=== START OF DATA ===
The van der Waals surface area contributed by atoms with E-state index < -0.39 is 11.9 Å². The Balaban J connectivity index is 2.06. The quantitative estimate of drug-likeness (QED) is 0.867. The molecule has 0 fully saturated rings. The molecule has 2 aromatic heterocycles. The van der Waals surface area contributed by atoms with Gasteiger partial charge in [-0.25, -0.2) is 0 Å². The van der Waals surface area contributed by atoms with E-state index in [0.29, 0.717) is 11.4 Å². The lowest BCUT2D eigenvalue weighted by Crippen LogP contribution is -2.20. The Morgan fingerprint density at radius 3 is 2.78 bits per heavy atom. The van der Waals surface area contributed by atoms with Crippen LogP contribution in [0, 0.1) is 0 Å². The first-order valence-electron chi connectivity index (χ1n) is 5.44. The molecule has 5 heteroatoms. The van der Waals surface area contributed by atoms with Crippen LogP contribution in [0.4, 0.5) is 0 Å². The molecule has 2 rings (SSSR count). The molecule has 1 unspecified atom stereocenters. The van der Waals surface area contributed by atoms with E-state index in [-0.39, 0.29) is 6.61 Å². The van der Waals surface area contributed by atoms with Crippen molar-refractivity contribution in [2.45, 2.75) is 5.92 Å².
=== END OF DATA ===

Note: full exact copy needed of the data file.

The van der Waals surface area contributed by atoms with E-state index < -0.39 is 11.9 Å². The Balaban J connectivity index is 2.06. The quantitative estimate of drug-likeness (QED) is 0.867. The molecule has 0 fully saturated rings. The molecule has 2 aromatic heterocycles. The van der Waals surface area contributed by atoms with Gasteiger partial charge in [-0.25, -0.2) is 0 Å². The van der Waals surface area contributed by atoms with E-state index in [0.29, 0.717) is 11.4 Å². The lowest BCUT2D eigenvalue weighted by Crippen LogP contribution is -2.20. The Morgan fingerprint density at radius 3 is 2.78 bits per heavy atom. The van der Waals surface area contributed by atoms with Crippen LogP contribution in [0, 0.1) is 0 Å². The first-order valence-electron chi connectivity index (χ1n) is 5.44. The molecule has 5 heteroatoms. The van der Waals surface area contributed by atoms with Crippen LogP contribution in [0.4, 0.5) is 0 Å². The molecule has 2 rings (SSSR count). The molecule has 1 unspecified atom stereocenters. The van der Waals surface area contributed by atoms with E-state index in [-0.39, 0.29) is 6.61 Å². The van der Waals surface area contributed by atoms with Crippen molar-refractivity contribution in [2.45, 2.75) is 5.92 Å².